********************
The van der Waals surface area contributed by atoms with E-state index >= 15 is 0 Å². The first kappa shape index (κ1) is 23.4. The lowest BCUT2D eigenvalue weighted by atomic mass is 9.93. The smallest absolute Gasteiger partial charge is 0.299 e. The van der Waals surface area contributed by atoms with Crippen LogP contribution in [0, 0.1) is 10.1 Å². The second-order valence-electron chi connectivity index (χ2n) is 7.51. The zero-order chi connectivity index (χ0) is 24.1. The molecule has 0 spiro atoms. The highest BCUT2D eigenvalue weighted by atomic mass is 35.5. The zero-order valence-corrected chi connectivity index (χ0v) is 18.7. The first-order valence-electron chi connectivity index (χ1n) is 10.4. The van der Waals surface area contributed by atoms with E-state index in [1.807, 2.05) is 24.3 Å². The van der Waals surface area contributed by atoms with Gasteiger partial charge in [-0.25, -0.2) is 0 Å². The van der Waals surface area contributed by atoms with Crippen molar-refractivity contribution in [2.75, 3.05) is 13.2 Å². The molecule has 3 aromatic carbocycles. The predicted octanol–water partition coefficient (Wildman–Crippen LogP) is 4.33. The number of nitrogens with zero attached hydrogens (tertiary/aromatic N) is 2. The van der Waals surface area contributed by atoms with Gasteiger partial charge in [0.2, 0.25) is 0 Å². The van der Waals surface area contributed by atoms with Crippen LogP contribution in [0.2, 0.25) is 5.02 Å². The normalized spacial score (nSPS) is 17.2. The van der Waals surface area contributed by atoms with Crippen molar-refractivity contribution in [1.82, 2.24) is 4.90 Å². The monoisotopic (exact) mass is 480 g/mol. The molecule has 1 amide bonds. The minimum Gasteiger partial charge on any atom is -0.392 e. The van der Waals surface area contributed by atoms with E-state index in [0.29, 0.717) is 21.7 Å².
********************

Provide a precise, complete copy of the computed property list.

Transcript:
The van der Waals surface area contributed by atoms with E-state index >= 15 is 0 Å². The first kappa shape index (κ1) is 23.4. The lowest BCUT2D eigenvalue weighted by atomic mass is 9.93. The smallest absolute Gasteiger partial charge is 0.299 e. The van der Waals surface area contributed by atoms with Crippen LogP contribution in [0, 0.1) is 10.1 Å². The second-order valence-electron chi connectivity index (χ2n) is 7.51. The zero-order chi connectivity index (χ0) is 24.1. The molecule has 0 spiro atoms. The highest BCUT2D eigenvalue weighted by atomic mass is 35.5. The zero-order valence-corrected chi connectivity index (χ0v) is 18.7. The first-order valence-electron chi connectivity index (χ1n) is 10.4. The van der Waals surface area contributed by atoms with E-state index in [1.807, 2.05) is 24.3 Å². The van der Waals surface area contributed by atoms with Gasteiger partial charge in [-0.25, -0.2) is 0 Å². The van der Waals surface area contributed by atoms with Crippen molar-refractivity contribution in [2.75, 3.05) is 13.2 Å². The molecule has 3 aromatic carbocycles. The predicted octanol–water partition coefficient (Wildman–Crippen LogP) is 4.33. The number of nitrogens with zero attached hydrogens (tertiary/aromatic N) is 2. The van der Waals surface area contributed by atoms with Gasteiger partial charge in [0.2, 0.25) is 0 Å². The van der Waals surface area contributed by atoms with Crippen LogP contribution in [0.2, 0.25) is 5.02 Å². The normalized spacial score (nSPS) is 17.2. The van der Waals surface area contributed by atoms with Crippen molar-refractivity contribution in [1.82, 2.24) is 4.90 Å². The monoisotopic (exact) mass is 480 g/mol. The molecule has 1 amide bonds. The minimum Gasteiger partial charge on any atom is -0.392 e. The van der Waals surface area contributed by atoms with E-state index in [0.29, 0.717) is 21.7 Å².